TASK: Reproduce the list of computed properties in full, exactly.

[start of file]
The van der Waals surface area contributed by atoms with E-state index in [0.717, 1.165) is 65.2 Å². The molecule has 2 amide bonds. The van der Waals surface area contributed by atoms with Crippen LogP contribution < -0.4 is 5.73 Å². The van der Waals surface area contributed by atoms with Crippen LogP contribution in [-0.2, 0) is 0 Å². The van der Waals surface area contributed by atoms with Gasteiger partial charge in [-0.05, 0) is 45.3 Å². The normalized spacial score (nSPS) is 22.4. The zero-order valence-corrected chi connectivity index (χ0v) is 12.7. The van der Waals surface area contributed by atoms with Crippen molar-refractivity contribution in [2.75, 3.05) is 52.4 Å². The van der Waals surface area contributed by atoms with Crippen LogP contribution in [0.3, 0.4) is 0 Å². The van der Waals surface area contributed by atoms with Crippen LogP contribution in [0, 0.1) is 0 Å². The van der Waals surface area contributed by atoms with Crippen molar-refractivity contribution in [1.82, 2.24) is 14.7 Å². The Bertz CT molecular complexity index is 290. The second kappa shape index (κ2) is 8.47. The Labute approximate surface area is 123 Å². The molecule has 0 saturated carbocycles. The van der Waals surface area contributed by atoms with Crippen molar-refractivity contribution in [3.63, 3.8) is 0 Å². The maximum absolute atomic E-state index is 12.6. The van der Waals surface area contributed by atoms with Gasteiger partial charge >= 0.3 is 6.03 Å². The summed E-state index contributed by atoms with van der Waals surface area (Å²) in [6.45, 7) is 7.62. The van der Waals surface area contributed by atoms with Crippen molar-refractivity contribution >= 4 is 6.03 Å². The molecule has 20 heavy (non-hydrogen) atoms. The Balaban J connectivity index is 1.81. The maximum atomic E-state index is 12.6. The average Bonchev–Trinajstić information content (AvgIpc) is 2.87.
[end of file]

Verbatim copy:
The van der Waals surface area contributed by atoms with E-state index in [0.717, 1.165) is 65.2 Å². The molecule has 2 amide bonds. The van der Waals surface area contributed by atoms with Crippen LogP contribution < -0.4 is 5.73 Å². The van der Waals surface area contributed by atoms with Crippen LogP contribution in [-0.2, 0) is 0 Å². The van der Waals surface area contributed by atoms with Gasteiger partial charge in [-0.05, 0) is 45.3 Å². The normalized spacial score (nSPS) is 22.4. The zero-order valence-corrected chi connectivity index (χ0v) is 12.7. The van der Waals surface area contributed by atoms with Crippen molar-refractivity contribution in [2.75, 3.05) is 52.4 Å². The van der Waals surface area contributed by atoms with Crippen LogP contribution in [0.3, 0.4) is 0 Å². The van der Waals surface area contributed by atoms with Crippen LogP contribution in [0, 0.1) is 0 Å². The van der Waals surface area contributed by atoms with Crippen molar-refractivity contribution in [1.82, 2.24) is 14.7 Å². The Bertz CT molecular complexity index is 290. The second kappa shape index (κ2) is 8.47. The Labute approximate surface area is 123 Å². The molecule has 0 saturated carbocycles. The van der Waals surface area contributed by atoms with Crippen molar-refractivity contribution in [3.63, 3.8) is 0 Å². The maximum absolute atomic E-state index is 12.6. The van der Waals surface area contributed by atoms with Gasteiger partial charge >= 0.3 is 6.03 Å². The summed E-state index contributed by atoms with van der Waals surface area (Å²) in [6.45, 7) is 7.62. The van der Waals surface area contributed by atoms with Crippen molar-refractivity contribution >= 4 is 6.03 Å². The molecule has 20 heavy (non-hydrogen) atoms. The Balaban J connectivity index is 1.81. The maximum atomic E-state index is 12.6. The average Bonchev–Trinajstić information content (AvgIpc) is 2.87.